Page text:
Fall is my favorite season but it is no good for my sleep schedule. The early darkness and late-coming first-glimpse-of-the-sun have a way of throwing off my natural body clock. Know the feeling? We could all use a good lesson in how to sleep better. Just remember the following 10 things for quality Zzz’s that will help you wake up refreshed and ready to dominate your day.
Find a few days in a row where you don’t have to be awake by any particular time and forget about setting your alarm. Go to bed at the same time every night and let your body awake when it chooses to do so. Write down when you wake and write down how you feel. Repeat this exercise until you discover your ideal sleep schedule.
I know this isn’t easy if you have kids, so your ritual can be as simple or as elaborate as it needs to be. Plenty of time to spare? Unwind with a bubble bath, good book, hot tea, and incense or candles. Only have a little while? Dim the lights in your home an hour before bed. After you tuck the kids in, perform a super quick consistent ritual before getting under the covers. For example: you could brush and floss your teeth, lay out your clothes for the next day, and write down the most important things you have to do tomorrow. Train your brain with a patient attitude to wire your body to sleep with ease.
Melatonin is the hormone in your body that regulates your sleep cycle. Have you ever noticed your energy in the morning tends to increase when you take your first step into the sun-light? That’s because melatonin production is influenced by exposure to light. Make sure you catch some rays during the day because chaining yourself to your desk (and denying your body access to natural light) will make you feel groggy long before your day is over.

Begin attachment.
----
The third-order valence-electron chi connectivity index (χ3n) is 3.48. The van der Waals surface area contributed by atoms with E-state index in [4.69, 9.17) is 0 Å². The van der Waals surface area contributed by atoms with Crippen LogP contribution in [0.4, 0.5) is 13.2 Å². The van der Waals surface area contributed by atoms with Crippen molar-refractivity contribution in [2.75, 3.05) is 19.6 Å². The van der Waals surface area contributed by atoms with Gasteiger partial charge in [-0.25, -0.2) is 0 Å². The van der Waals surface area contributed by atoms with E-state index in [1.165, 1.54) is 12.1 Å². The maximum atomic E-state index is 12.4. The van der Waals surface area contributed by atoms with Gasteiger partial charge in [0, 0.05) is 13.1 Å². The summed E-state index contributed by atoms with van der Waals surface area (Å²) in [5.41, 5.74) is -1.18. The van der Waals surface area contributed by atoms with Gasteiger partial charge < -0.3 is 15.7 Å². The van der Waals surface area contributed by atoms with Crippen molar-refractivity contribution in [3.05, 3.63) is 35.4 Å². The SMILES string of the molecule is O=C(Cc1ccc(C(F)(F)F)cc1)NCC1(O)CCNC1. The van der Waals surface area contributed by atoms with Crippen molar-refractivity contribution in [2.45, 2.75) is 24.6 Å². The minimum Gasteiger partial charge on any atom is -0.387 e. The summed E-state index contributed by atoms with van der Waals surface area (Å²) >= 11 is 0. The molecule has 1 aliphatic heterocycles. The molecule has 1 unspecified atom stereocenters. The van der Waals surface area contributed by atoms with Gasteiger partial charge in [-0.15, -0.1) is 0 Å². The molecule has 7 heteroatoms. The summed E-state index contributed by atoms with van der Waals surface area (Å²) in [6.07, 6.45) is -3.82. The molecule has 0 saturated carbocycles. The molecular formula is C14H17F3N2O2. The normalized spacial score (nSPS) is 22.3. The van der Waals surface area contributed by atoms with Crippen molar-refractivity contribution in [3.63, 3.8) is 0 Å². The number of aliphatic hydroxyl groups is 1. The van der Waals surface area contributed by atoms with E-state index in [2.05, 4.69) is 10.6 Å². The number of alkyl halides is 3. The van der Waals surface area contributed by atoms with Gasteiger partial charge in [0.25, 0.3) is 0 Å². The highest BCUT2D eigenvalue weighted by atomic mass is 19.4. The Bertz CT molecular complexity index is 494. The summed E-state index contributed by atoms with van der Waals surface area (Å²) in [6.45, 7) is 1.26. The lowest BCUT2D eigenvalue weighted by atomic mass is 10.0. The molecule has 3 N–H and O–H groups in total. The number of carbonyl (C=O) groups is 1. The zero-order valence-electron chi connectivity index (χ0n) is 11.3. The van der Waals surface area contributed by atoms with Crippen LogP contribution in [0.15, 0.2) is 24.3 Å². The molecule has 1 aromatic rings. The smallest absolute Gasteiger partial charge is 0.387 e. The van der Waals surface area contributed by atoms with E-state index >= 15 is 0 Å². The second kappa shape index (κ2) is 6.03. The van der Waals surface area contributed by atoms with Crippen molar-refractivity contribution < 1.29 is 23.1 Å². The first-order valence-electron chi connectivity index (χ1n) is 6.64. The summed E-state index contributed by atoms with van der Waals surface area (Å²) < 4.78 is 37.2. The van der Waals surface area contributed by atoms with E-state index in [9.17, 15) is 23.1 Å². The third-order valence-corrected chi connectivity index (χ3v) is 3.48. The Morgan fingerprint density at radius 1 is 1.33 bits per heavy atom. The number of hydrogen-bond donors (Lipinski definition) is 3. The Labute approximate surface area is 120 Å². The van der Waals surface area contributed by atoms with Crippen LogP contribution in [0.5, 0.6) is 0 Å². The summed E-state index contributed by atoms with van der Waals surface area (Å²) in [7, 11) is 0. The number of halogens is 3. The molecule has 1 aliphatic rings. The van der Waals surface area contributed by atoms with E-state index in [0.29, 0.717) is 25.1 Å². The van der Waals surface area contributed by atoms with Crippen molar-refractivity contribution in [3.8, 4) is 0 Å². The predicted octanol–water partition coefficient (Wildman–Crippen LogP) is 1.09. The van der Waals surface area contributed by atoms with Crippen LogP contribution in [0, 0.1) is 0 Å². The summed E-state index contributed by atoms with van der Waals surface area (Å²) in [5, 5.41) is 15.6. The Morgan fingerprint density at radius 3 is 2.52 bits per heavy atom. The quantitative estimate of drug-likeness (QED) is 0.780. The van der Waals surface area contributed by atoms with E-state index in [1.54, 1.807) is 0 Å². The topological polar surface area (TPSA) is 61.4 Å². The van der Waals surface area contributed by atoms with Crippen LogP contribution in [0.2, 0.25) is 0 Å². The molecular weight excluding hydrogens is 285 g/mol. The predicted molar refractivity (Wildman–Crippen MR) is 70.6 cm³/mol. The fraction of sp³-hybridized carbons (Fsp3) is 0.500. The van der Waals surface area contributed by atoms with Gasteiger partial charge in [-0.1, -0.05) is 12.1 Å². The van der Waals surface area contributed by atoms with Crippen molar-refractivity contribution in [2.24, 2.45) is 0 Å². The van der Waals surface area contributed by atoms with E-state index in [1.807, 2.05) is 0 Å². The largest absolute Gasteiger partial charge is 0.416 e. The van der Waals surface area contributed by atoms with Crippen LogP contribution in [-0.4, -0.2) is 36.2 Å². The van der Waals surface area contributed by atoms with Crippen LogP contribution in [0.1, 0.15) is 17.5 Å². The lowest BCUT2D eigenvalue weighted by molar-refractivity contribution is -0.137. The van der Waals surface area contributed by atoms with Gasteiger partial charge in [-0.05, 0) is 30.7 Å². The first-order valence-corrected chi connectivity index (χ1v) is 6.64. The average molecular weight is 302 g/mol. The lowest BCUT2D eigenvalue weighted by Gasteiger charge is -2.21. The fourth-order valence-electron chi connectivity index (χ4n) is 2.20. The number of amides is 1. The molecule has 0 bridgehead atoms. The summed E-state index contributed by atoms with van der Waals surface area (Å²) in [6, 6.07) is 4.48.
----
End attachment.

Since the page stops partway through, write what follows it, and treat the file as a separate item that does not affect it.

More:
The more melatonin your body produces, the sleepier you will be. Light decreases its production and darkness increases it. Unfortunately, the artificial light found on lap-tops, computer monitors, TV screens, cell-phones and so on are not excluded from this equation. Limit your exposure to all electronics within one hour of your bed-time. Dive into a book for a more sleep-friendly alternative.
The average person sleeps best at a temperature of 65 degrees. Is it a little warm? Sleep in your skivvies and ditch the cover. A little cool? Bundle up in something comfy and warm. Adjust your attire to the temperature for a good night’s sleep.
Just like distractions can wreck your productivity in the middle of a task or chore, they can also mess up the quality of your sleep. If you live in a noisy apartment or neighborhood, buy some comfortable noise reduction ear muffs or try going to bed with something relaxing like nature sounds, beach noises, or classical music playing. If there is a bright light sneaking into your window, invest in an eye mask.
How to sleep better in one word: exercise! Save vigorous workouts like weight-lifting, sprints, and physically taxing sports for early in the day because they can energize your body late at night (causing the opposite of the desired effect). Gentle yoga with conscious breathing, however, would be a perfect late-night routine to prepare your body for a perfect night of sleep.
It should come as no surprise that caffeine isn’t the best beverage to drink late in the day, but did you know it can cause sleep problems 10-12 hours after consumption? If you have a hard time sleeping, you’d be wise to cut yourself off by noon. Also, while alcohol might give you a vicious case of the sleepies, the benefit doesn’t last. Alcohol damages the quality of your sleep, causing you to wake frustrated and groggy before you’re anywhere close to ready to start the day.
Rich foods that are full of fat take a long time to digest in your body, which could make it hard for you to fall asleep. Also, I’m sure you have a beverage or two with that dinner, and drinking too close to bed could cause you to wake up with an overwhelming urge to pee.
Not a wake-up alarm: a bed-time alarm! If you’re a Facebook or Pinterest user, you know it’s easy to lose track of time. Settle on a time close to lights-out (I’d suggest about an hour before)
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